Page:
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Inland Revenue’s ESS U-turn

By Jayesh Dahya & Mila Robertson

Employee share schemes can be a powerful incentive tool for employers in a globally tight talent market. They can act as ‘golden handcuffs’ to lock in key staff members for a fixed amount of time, a tool for cash-strapped companies to compete by providing market remuneration and are widely used to incentivise employees to work hard to increase the value of companies' stock by giving them an ownership share.

Unlike some other countries, New Zealand has limited tax incentives available to employees who are remunerated in part via shares or options. Broadly, employees in New Zealand should be indifferent to receiving their pay in cash or shares, options, or related rights. This is consistent with New Zealand’s overall tax policy settings of having a broad-based, low-rate system.

In 2018, New Zealand’s employee share scheme (‘ESS’) taxing rules were overhauled to increase certainty in the application of the ESS rules, clarify the corporate deductibility of share scheme costs, and tighten up the taxability of ESS.

While the new rules largely work as intended, there continues to be some technical uncertainty in the application of the rules at the fringes and where more complex arrangements are established.  To address this uncertainty, Inland Revenue recently released five draft interpretation statements and a “Questions we’ve been asked” (QWBA), looking to clarify technical matters concerning employee share schemes:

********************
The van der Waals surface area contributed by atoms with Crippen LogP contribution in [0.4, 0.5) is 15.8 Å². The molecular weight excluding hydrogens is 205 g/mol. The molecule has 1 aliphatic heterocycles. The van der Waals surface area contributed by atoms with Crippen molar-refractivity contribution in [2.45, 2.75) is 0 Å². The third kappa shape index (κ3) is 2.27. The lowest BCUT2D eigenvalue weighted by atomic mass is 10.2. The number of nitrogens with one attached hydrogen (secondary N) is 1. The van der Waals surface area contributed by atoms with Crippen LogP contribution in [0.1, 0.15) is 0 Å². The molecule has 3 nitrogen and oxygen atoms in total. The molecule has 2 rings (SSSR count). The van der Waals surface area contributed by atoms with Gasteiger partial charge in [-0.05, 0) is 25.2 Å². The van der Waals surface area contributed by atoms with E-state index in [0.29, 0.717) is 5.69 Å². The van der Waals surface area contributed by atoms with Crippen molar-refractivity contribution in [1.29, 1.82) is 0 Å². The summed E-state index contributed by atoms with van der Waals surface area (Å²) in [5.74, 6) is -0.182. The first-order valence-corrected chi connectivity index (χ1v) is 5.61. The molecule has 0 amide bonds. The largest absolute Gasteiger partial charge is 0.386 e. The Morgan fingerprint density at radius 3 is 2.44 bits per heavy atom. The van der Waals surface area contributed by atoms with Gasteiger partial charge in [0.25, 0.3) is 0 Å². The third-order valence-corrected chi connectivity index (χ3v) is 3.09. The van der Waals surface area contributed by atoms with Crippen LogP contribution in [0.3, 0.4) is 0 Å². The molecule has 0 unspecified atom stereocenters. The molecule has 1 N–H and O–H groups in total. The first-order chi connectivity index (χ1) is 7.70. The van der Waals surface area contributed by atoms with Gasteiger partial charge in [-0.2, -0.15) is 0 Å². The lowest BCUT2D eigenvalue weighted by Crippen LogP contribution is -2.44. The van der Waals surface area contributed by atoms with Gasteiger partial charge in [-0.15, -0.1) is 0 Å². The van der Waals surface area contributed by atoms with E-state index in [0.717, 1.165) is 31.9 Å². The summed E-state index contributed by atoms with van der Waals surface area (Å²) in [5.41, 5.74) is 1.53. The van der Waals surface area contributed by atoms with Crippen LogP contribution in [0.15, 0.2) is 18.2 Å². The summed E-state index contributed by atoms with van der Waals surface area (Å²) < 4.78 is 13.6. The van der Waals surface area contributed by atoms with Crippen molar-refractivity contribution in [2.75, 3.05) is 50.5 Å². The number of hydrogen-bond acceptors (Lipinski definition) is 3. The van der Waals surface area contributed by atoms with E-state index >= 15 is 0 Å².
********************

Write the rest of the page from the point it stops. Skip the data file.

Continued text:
These guidelines largely clarify existing practices in relation to ESS, with varying levels of relevance to employers, from corporate tax considerations, such as ESS deductibility in capital transactions and the available subscribed capital considerations associated with ESS, to more of an employment tax focus, such as the apportionment formula for calculating ESS income of cross border workers.

We expect that the change with the most widespread impact for employers will be Inland Revenue’s change in position on PAYE withholding on cash settled ESS benefits, as well as the change in the taxing point of options. 

Current state of play – optional PAYE withholding on ESS benefits

An employee share scheme is essentially any arrangement by an employer
(or associated entity) with the purpose, or effect, of transferring shares in
the employer’s business to an employee.

Currently, the widely held interpretation is that while PAYE reporting is required for ESS benefits, withholding PAYE and other related payroll deductions is optional for all ESS benefits, regardless of whether the benefit is delivered to the employee in the form of shares or cash (other than when cash is delivered under a ‘phantom’ share scheme/akin to a bonus scheme that tracks the value of the shares).

This approach to PAYE withholding tax on cash-settled ESS is not just the view of overzealous tax advisors across New Zealand. In their draft interpretation statement, Inland Revenue also acknowledges that this has historically been their interpretation. To illustrate this point, Inland Revenue’s Employer’s Guide released in April 2023, notes that: 

“You can choose to tax ESS benefits as an “extra pay”. Deducting tax is optional because it will not suit all schemes.”